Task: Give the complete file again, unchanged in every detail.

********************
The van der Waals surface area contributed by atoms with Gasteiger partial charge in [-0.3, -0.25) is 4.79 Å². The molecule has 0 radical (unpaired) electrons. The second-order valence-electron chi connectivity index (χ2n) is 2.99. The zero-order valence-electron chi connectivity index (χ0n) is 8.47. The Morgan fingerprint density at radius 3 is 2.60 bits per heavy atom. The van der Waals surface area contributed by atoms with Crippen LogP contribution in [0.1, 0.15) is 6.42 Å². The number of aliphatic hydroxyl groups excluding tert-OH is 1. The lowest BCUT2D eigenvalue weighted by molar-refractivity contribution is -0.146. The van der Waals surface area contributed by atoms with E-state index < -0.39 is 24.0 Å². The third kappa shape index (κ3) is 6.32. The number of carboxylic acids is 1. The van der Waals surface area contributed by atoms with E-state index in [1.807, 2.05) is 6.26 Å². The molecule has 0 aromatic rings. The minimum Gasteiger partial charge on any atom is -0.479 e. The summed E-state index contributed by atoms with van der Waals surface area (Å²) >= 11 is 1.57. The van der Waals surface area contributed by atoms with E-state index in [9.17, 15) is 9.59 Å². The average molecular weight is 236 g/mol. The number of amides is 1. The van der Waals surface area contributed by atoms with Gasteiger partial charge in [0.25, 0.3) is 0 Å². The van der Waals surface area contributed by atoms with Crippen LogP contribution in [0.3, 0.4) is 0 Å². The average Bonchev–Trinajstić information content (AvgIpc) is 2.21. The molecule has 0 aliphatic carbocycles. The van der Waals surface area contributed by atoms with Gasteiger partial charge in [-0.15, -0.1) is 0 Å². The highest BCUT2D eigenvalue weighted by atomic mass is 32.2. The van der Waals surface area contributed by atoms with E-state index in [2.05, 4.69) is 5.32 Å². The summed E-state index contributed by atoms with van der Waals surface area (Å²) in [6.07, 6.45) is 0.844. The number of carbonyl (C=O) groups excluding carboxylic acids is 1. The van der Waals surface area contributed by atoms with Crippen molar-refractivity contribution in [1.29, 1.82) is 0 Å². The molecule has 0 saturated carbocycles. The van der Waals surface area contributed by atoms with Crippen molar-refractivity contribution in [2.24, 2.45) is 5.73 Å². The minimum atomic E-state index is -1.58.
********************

The van der Waals surface area contributed by atoms with Gasteiger partial charge in [-0.3, -0.25) is 4.79 Å². The molecule has 0 radical (unpaired) electrons. The second-order valence-electron chi connectivity index (χ2n) is 2.99. The zero-order valence-electron chi connectivity index (χ0n) is 8.47. The Morgan fingerprint density at radius 3 is 2.60 bits per heavy atom. The van der Waals surface area contributed by atoms with Crippen LogP contribution in [0.1, 0.15) is 6.42 Å². The number of aliphatic hydroxyl groups excluding tert-OH is 1. The lowest BCUT2D eigenvalue weighted by molar-refractivity contribution is -0.146. The van der Waals surface area contributed by atoms with E-state index < -0.39 is 24.0 Å². The third kappa shape index (κ3) is 6.32. The number of carboxylic acids is 1. The van der Waals surface area contributed by atoms with E-state index in [1.807, 2.05) is 6.26 Å². The molecule has 0 aromatic rings. The minimum Gasteiger partial charge on any atom is -0.479 e. The summed E-state index contributed by atoms with van der Waals surface area (Å²) >= 11 is 1.57. The van der Waals surface area contributed by atoms with E-state index in [9.17, 15) is 9.59 Å². The average molecular weight is 236 g/mol. The number of amides is 1. The van der Waals surface area contributed by atoms with Gasteiger partial charge in [0.25, 0.3) is 0 Å². The van der Waals surface area contributed by atoms with Crippen LogP contribution in [0.3, 0.4) is 0 Å². The average Bonchev–Trinajstić information content (AvgIpc) is 2.21. The molecule has 0 aliphatic carbocycles. The van der Waals surface area contributed by atoms with Gasteiger partial charge in [-0.15, -0.1) is 0 Å². The highest BCUT2D eigenvalue weighted by atomic mass is 32.2. The van der Waals surface area contributed by atoms with E-state index in [2.05, 4.69) is 5.32 Å². The summed E-state index contributed by atoms with van der Waals surface area (Å²) in [6.07, 6.45) is 0.844. The number of carbonyl (C=O) groups excluding carboxylic acids is 1. The van der Waals surface area contributed by atoms with Crippen molar-refractivity contribution in [1.29, 1.82) is 0 Å². The molecule has 0 saturated carbocycles. The van der Waals surface area contributed by atoms with Crippen molar-refractivity contribution in [2.24, 2.45) is 5.73 Å². The minimum atomic E-state index is -1.58.